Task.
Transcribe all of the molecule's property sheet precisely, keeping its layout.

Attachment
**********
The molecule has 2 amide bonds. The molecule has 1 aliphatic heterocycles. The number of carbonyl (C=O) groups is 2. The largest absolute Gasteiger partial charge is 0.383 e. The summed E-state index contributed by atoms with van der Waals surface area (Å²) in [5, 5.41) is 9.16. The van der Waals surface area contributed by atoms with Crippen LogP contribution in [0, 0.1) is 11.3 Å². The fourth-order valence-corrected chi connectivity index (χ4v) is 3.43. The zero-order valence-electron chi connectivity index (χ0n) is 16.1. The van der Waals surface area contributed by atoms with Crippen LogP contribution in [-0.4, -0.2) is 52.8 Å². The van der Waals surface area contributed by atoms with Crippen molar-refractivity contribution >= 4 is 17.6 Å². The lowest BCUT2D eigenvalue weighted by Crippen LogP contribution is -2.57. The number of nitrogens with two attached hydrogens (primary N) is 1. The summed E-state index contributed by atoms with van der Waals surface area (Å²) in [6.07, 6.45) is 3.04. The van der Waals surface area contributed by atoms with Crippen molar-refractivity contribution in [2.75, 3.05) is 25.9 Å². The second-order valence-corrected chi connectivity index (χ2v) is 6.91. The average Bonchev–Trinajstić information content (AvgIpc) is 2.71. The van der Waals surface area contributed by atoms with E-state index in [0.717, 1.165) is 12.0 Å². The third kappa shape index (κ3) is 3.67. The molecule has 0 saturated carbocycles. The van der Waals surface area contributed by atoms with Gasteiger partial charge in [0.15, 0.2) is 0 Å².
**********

The molecule has 2 amide bonds. The molecule has 1 aliphatic heterocycles. The number of carbonyl (C=O) groups is 2. The largest absolute Gasteiger partial charge is 0.383 e. The summed E-state index contributed by atoms with van der Waals surface area (Å²) in [5, 5.41) is 9.16. The van der Waals surface area contributed by atoms with Crippen LogP contribution in [0, 0.1) is 11.3 Å². The fourth-order valence-corrected chi connectivity index (χ4v) is 3.43. The zero-order valence-electron chi connectivity index (χ0n) is 16.1. The van der Waals surface area contributed by atoms with Crippen LogP contribution in [-0.4, -0.2) is 52.8 Å². The van der Waals surface area contributed by atoms with Crippen molar-refractivity contribution >= 4 is 17.6 Å². The lowest BCUT2D eigenvalue weighted by Crippen LogP contribution is -2.57. The number of nitrogens with two attached hydrogens (primary N) is 1. The summed E-state index contributed by atoms with van der Waals surface area (Å²) in [6.07, 6.45) is 3.04. The van der Waals surface area contributed by atoms with Crippen molar-refractivity contribution in [2.75, 3.05) is 25.9 Å². The second-order valence-corrected chi connectivity index (χ2v) is 6.91. The average Bonchev–Trinajstić information content (AvgIpc) is 2.71. The van der Waals surface area contributed by atoms with E-state index in [0.717, 1.165) is 12.0 Å². The third kappa shape index (κ3) is 3.67. The molecule has 0 saturated carbocycles. The van der Waals surface area contributed by atoms with Gasteiger partial charge in [0.15, 0.2) is 0 Å².